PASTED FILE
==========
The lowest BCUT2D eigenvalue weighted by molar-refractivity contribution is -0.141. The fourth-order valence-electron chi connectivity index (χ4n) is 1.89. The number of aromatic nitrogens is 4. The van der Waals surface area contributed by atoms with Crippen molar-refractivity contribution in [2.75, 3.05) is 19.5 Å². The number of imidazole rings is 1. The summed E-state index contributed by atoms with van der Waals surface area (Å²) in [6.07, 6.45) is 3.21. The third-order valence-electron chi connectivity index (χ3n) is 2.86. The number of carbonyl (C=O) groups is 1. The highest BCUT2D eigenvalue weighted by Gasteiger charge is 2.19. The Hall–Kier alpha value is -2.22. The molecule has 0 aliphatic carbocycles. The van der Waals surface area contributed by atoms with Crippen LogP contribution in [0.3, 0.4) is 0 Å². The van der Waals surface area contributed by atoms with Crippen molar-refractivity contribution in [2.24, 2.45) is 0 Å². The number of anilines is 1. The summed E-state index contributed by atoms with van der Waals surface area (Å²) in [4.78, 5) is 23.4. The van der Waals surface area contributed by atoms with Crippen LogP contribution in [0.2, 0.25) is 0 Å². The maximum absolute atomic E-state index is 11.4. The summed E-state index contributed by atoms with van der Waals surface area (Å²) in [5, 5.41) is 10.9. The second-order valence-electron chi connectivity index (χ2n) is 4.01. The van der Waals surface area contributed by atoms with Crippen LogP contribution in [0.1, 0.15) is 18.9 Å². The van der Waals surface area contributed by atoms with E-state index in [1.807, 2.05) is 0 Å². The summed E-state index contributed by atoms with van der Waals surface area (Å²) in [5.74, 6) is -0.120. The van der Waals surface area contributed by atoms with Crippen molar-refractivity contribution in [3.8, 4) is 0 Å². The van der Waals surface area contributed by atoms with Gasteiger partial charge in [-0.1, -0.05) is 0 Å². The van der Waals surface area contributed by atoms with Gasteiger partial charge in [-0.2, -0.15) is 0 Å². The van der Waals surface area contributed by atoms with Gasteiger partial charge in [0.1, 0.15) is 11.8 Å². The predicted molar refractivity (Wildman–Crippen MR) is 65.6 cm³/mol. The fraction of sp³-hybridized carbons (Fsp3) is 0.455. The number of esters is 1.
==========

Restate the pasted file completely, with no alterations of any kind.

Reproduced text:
The lowest BCUT2D eigenvalue weighted by molar-refractivity contribution is -0.141. The fourth-order valence-electron chi connectivity index (χ4n) is 1.89. The number of aromatic nitrogens is 4. The van der Waals surface area contributed by atoms with Crippen molar-refractivity contribution in [2.75, 3.05) is 19.5 Å². The number of imidazole rings is 1. The summed E-state index contributed by atoms with van der Waals surface area (Å²) in [6.07, 6.45) is 3.21. The third-order valence-electron chi connectivity index (χ3n) is 2.86. The number of carbonyl (C=O) groups is 1. The highest BCUT2D eigenvalue weighted by Gasteiger charge is 2.19. The Hall–Kier alpha value is -2.22. The molecule has 0 aliphatic carbocycles. The van der Waals surface area contributed by atoms with Crippen LogP contribution in [0.3, 0.4) is 0 Å². The van der Waals surface area contributed by atoms with Crippen molar-refractivity contribution in [2.24, 2.45) is 0 Å². The number of anilines is 1. The summed E-state index contributed by atoms with van der Waals surface area (Å²) in [4.78, 5) is 23.4. The van der Waals surface area contributed by atoms with Crippen LogP contribution in [0.2, 0.25) is 0 Å². The maximum absolute atomic E-state index is 11.4. The summed E-state index contributed by atoms with van der Waals surface area (Å²) in [5, 5.41) is 10.9. The second-order valence-electron chi connectivity index (χ2n) is 4.01. The van der Waals surface area contributed by atoms with Crippen LogP contribution in [0.1, 0.15) is 18.9 Å². The van der Waals surface area contributed by atoms with E-state index in [1.807, 2.05) is 0 Å². The summed E-state index contributed by atoms with van der Waals surface area (Å²) in [5.74, 6) is -0.120. The van der Waals surface area contributed by atoms with Crippen molar-refractivity contribution in [3.8, 4) is 0 Å². The van der Waals surface area contributed by atoms with Gasteiger partial charge in [-0.1, -0.05) is 0 Å². The van der Waals surface area contributed by atoms with Gasteiger partial charge in [-0.2, -0.15) is 0 Å². The van der Waals surface area contributed by atoms with Gasteiger partial charge in [0.1, 0.15) is 11.8 Å². The predicted molar refractivity (Wildman–Crippen MR) is 65.6 cm³/mol. The fraction of sp³-hybridized carbons (Fsp3) is 0.455. The number of esters is 1.